How to Probate a Small Estate in North Carolina
Small Estate Limits for North Carolina
In North Carolina, you can use an Affidavit if the value of the estate, less liens or encumbrances, doesn't exceed $20,000 ($30,000 not counting the spousal allowance, if the surviving spouse is the sole heir.) There is a 30-day waiting period.
N.C. Gen. Stat. 28A-25-1 and following.
There is a summar probate proceeding availabe if the surviving spouse inherits everything.
N.C. Gen. Stat. 28A-28-1 and following.
the homestead allowance, exempt property, family allowance, and costs of administration, funeral expenses, and last illness expenses.
What's Included in valuing the estate?
Not everything a person owns is part of their "Estate" for probate purposes.
If you're wrapping up the estate of a North Carolina resident who died with an estate that's worth less than a certain dollar amount, you won't have to go through a formal probate court proceeding.
It doesn't matter whether or not the deceased person left a will; what matters is the value of the assets left behind. If the estate's value is under the "small estates" limit in North Carolina, you can take advantage of a simplified probate procedure, often called a "summary probate." Instead of having a court hearing in front of a judge, you may need only to file a simple form or two and wait for a certain amount of time before distributing the assets.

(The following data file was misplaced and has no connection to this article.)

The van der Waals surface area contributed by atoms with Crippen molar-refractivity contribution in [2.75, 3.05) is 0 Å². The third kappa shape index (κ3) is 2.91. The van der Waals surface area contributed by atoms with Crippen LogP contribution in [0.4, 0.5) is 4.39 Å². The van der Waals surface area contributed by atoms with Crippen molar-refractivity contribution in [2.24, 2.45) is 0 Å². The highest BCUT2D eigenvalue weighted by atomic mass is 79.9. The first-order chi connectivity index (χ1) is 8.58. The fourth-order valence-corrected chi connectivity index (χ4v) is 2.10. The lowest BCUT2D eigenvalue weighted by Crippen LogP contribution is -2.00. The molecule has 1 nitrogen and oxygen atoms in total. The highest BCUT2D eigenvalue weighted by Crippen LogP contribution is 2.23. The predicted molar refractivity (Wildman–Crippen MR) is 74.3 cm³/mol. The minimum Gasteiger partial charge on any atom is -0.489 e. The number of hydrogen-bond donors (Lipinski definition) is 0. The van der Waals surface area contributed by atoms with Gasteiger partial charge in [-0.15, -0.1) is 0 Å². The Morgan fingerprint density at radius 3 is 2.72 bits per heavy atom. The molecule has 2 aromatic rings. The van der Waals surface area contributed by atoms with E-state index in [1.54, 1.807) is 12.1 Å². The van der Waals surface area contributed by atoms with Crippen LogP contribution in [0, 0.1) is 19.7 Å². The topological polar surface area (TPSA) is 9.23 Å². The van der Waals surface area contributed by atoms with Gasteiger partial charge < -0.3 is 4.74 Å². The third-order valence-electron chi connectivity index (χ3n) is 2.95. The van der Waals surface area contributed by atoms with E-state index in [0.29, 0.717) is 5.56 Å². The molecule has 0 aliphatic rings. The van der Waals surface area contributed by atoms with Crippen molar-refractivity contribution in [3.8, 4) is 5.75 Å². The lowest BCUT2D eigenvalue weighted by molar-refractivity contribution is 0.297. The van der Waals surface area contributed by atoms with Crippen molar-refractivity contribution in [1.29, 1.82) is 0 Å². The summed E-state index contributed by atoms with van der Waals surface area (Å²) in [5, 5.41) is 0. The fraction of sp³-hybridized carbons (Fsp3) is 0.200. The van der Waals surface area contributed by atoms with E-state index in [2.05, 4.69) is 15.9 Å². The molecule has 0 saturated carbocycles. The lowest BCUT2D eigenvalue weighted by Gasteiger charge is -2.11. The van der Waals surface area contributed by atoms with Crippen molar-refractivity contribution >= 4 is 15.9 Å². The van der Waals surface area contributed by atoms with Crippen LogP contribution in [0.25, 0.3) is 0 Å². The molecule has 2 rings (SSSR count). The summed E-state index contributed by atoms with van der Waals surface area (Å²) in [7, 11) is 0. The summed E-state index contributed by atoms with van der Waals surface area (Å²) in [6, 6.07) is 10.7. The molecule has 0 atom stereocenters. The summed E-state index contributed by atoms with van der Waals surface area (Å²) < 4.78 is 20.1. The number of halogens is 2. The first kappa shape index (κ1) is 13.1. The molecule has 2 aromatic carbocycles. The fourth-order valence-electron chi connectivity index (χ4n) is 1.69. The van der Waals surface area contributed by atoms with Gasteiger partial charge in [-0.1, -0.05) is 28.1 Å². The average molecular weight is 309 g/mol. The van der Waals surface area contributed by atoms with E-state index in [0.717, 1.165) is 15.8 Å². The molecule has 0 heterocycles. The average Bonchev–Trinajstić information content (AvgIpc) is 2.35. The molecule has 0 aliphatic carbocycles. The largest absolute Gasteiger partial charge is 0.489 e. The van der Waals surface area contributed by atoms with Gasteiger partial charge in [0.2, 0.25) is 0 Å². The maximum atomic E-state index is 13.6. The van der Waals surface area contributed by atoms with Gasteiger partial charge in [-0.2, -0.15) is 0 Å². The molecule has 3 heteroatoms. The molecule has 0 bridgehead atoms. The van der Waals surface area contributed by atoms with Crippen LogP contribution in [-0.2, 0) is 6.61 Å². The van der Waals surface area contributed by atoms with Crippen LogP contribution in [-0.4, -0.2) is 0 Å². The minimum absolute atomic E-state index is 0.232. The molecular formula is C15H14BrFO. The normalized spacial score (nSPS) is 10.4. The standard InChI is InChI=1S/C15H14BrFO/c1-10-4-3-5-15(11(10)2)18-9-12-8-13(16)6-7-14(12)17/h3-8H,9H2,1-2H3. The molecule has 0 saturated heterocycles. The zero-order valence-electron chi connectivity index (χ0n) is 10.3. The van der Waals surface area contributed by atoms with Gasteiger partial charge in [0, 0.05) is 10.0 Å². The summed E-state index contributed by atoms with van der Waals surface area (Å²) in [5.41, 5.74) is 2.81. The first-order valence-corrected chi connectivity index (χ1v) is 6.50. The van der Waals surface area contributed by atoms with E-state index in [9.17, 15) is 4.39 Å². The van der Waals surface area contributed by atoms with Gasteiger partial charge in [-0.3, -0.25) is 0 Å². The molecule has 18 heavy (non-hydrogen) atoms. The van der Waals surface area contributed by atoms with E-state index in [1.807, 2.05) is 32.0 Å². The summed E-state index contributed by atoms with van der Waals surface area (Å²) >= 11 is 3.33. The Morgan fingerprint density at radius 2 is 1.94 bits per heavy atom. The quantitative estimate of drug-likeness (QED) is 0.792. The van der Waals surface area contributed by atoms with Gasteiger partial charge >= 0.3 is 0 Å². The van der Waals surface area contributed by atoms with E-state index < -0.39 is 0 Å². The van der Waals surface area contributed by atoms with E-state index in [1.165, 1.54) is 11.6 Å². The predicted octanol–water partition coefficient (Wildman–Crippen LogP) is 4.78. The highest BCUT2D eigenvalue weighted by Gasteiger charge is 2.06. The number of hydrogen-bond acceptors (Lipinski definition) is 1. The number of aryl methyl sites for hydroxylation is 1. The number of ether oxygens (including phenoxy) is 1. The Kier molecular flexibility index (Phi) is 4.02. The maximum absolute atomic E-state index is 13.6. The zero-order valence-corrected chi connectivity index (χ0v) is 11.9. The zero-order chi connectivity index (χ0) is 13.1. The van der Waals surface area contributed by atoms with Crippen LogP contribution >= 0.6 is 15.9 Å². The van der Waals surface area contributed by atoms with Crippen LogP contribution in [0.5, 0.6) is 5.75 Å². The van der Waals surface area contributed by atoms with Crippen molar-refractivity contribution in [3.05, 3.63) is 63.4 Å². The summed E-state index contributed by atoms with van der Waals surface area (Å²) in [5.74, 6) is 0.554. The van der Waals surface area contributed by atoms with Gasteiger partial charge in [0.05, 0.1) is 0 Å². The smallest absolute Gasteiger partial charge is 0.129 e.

In some states, it can be even easier: Inheritors can use a simple affidavit to claim assets. (An affidavit is a statement you sign in front of a notary, swearing something is true.) If you live in one of those states, you just have to wait a required period of time, then sign a simple, sworn statement that no probate proceeding is happening in your state and that you are the person entitled to inherit a particular asset--a bank account, for example.
Adding it up, what's in, what's not
When you are trying to determine whether or not an estate's value is below the North Carolina small estates limit, the first thing to do is make a list of the assets. A simple spreadsheet or list will do.
Not everything a person owns counts, though.
Include only the things that pass to heirs and beneficiaries by will or, if there's no will, by North Carolina intestacy laws, which determine who inherits if there is no will.